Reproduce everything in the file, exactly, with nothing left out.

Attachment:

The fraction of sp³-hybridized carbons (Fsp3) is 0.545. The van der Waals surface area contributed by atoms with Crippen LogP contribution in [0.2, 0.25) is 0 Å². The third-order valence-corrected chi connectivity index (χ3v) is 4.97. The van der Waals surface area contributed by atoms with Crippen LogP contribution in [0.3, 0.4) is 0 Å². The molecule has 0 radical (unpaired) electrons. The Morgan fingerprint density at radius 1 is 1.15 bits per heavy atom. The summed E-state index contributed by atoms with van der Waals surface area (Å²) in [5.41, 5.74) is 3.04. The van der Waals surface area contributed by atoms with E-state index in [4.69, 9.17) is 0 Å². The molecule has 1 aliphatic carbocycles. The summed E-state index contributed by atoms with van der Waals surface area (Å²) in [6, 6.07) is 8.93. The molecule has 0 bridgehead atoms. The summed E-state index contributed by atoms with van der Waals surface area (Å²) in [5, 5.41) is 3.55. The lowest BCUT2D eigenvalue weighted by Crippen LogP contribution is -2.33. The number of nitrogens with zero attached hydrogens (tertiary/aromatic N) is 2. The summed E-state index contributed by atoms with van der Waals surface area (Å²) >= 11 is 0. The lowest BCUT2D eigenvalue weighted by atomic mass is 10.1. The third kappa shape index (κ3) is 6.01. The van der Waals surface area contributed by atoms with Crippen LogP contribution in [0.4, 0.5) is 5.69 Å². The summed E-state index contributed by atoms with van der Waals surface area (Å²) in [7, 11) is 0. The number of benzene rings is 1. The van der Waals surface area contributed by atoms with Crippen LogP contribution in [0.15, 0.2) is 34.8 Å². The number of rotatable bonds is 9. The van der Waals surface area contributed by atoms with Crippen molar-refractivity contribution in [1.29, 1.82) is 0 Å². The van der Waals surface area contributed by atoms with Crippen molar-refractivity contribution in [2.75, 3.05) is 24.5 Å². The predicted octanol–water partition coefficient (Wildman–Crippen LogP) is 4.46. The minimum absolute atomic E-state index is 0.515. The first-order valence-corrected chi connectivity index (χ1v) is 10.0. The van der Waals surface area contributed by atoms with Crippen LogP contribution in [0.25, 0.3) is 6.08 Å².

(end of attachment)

The fraction of sp³-hybridized carbons (Fsp3) is 0.545. The van der Waals surface area contributed by atoms with Crippen LogP contribution in [0.2, 0.25) is 0 Å². The third-order valence-corrected chi connectivity index (χ3v) is 4.97. The van der Waals surface area contributed by atoms with Crippen LogP contribution in [0.3, 0.4) is 0 Å². The molecule has 0 radical (unpaired) electrons. The Morgan fingerprint density at radius 1 is 1.15 bits per heavy atom. The summed E-state index contributed by atoms with van der Waals surface area (Å²) in [5.41, 5.74) is 3.04. The van der Waals surface area contributed by atoms with E-state index in [4.69, 9.17) is 0 Å². The molecule has 1 aliphatic carbocycles. The summed E-state index contributed by atoms with van der Waals surface area (Å²) in [6, 6.07) is 8.93. The molecule has 0 bridgehead atoms. The summed E-state index contributed by atoms with van der Waals surface area (Å²) in [5, 5.41) is 3.55. The lowest BCUT2D eigenvalue weighted by Crippen LogP contribution is -2.33. The number of nitrogens with zero attached hydrogens (tertiary/aromatic N) is 2. The summed E-state index contributed by atoms with van der Waals surface area (Å²) >= 11 is 0. The lowest BCUT2D eigenvalue weighted by atomic mass is 10.1. The third kappa shape index (κ3) is 6.01. The van der Waals surface area contributed by atoms with Crippen LogP contribution in [0.4, 0.5) is 5.69 Å². The summed E-state index contributed by atoms with van der Waals surface area (Å²) in [7, 11) is 0. The number of benzene rings is 1. The van der Waals surface area contributed by atoms with Crippen LogP contribution in [0.15, 0.2) is 34.8 Å². The number of rotatable bonds is 9. The van der Waals surface area contributed by atoms with Crippen molar-refractivity contribution in [1.29, 1.82) is 0 Å². The van der Waals surface area contributed by atoms with Crippen molar-refractivity contribution in [2.75, 3.05) is 24.5 Å². The predicted octanol–water partition coefficient (Wildman–Crippen LogP) is 4.46. The minimum absolute atomic E-state index is 0.515. The first-order valence-corrected chi connectivity index (χ1v) is 10.0. The van der Waals surface area contributed by atoms with Crippen LogP contribution in [0.25, 0.3) is 6.08 Å².